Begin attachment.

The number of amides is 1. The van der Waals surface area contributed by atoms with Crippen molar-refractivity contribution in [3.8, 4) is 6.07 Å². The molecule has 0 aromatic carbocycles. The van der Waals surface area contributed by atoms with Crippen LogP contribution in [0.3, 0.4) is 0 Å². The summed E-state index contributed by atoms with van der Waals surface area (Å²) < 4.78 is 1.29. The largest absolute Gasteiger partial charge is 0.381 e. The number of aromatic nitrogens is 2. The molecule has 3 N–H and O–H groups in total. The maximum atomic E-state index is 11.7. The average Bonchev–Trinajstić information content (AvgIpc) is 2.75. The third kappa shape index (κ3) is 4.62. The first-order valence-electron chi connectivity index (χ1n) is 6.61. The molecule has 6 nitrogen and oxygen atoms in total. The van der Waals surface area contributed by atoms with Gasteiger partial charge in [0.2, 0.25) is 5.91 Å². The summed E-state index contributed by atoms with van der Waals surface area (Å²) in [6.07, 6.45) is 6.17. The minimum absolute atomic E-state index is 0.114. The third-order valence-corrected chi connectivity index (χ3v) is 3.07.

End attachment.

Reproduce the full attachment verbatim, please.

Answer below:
The number of amides is 1. The van der Waals surface area contributed by atoms with Crippen molar-refractivity contribution in [3.8, 4) is 6.07 Å². The molecule has 0 aromatic carbocycles. The van der Waals surface area contributed by atoms with Crippen LogP contribution in [0.3, 0.4) is 0 Å². The summed E-state index contributed by atoms with van der Waals surface area (Å²) < 4.78 is 1.29. The largest absolute Gasteiger partial charge is 0.381 e. The number of aromatic nitrogens is 2. The molecule has 3 N–H and O–H groups in total. The maximum atomic E-state index is 11.7. The average Bonchev–Trinajstić information content (AvgIpc) is 2.75. The third kappa shape index (κ3) is 4.62. The first-order valence-electron chi connectivity index (χ1n) is 6.61. The molecule has 6 nitrogen and oxygen atoms in total. The van der Waals surface area contributed by atoms with Gasteiger partial charge in [0.2, 0.25) is 5.91 Å². The summed E-state index contributed by atoms with van der Waals surface area (Å²) in [6.07, 6.45) is 6.17. The minimum absolute atomic E-state index is 0.114. The third-order valence-corrected chi connectivity index (χ3v) is 3.07.